BY GAREN YEGPARIAN
With all this talk and microscopic (on an atomic scale, if not sub-atomic) progress on our Turkish front, it seems to me we ought to be thinking about, discussing, and putting forth actual steps that can be taken.
Since a lot of what has been talked up (and even acted on, though on a wholly insufficient scale) is regarding Armenian church properties being restored, I propose that negotiations be commenced to have the See of Cilicia returned to its home in Sis.
Beyond the obvious benefit of its being a concrete step of slowly recreating an institutional Armenian presence in our homeland, it would also foster more interaction with our lands. Some might journey to Sis as a pilgrimage, others on church business, and others simply to visit their ancestral hometowns, heartened by the restored Armenian presence.
The visits by Armenians would obviously benefit the local economy (and this has its problematic aspect—supporting the economy of our enemy), thus making the Armenian presence more tolerable to Turks who would benefit from it. Slow, baby steps towards restoration, such as these relationship-building ones, are perhaps the only way.
But, what of jurisdictional conflict with the Patriarchate of Istanbul? Wouldn’t turf wars ensue? While this should not be a problem since the Catholicosate of Cilicia had its zone of churches over which it had jurisdiction (and the two patriarchates, Istanbul and Jerusalem, are Ottoman impositions on our church’s structure), it could, at least for the time being, for simplicity in dealing with the return of properties, allow the patriarchate to handle issues within Turkey. The Cilician Catholicosate could then declare itself the “Diasporan See.”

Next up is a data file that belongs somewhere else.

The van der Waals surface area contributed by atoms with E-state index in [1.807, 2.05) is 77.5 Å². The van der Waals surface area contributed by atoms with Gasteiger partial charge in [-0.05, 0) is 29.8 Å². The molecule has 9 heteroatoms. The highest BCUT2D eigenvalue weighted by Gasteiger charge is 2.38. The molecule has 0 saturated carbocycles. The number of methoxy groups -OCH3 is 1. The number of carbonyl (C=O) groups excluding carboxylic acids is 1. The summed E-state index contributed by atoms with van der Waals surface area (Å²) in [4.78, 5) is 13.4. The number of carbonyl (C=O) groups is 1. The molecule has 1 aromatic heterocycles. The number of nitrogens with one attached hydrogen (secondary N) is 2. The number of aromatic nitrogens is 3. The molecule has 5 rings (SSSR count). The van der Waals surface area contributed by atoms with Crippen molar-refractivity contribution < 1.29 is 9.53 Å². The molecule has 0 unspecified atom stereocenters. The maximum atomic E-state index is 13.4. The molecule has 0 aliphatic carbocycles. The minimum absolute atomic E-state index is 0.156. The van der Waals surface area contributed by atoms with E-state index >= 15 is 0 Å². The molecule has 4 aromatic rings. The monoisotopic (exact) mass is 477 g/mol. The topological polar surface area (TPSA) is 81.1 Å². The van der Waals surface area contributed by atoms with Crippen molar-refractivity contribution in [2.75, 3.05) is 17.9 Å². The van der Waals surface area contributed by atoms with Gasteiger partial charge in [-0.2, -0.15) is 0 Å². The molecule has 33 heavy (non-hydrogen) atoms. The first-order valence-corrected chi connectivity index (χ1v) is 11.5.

Next, if the church leadership is enlightened enough, Islamized Armenians could be assisted to organize themselves as such and explicitly “come out of the closet” of crypto-Armenianhood. If the church, as a fellow religious institution, doesn’t do this, then others must and will.
Why is organizing Islamized Armenians important? Because:
— They are our compatriots
— Organization is strength
— It creates a common ground for these folks to reestablish and develop their Armenian identity (through language as a starting point, for instance)
— It has important political ramifications, not only within Turkey’s borders and its politics, but also, such a group could participate in Islamic fora. Currently, Azerbaijan goes to international Islamic gatherings and easily passes anti-Armenian resolutions and spews its hatred; imagine having a delegation of Muslim Armenians present to advocate the opposite; or better still, imagine that same delegation successfully passing a Genocide resolution at such an international gathering!
I describe this second step as rubbery because it will take a lot of work and time to get there, and how to do it is not as clear-cut as moving the offices of an institution.
But let’s get busy. Let the See of Cilicia know, through your church, or by some other communication, that you support and advocate its return home. Then get busy finding the relatives that got left behind post-Genocide, so we can start organizing them.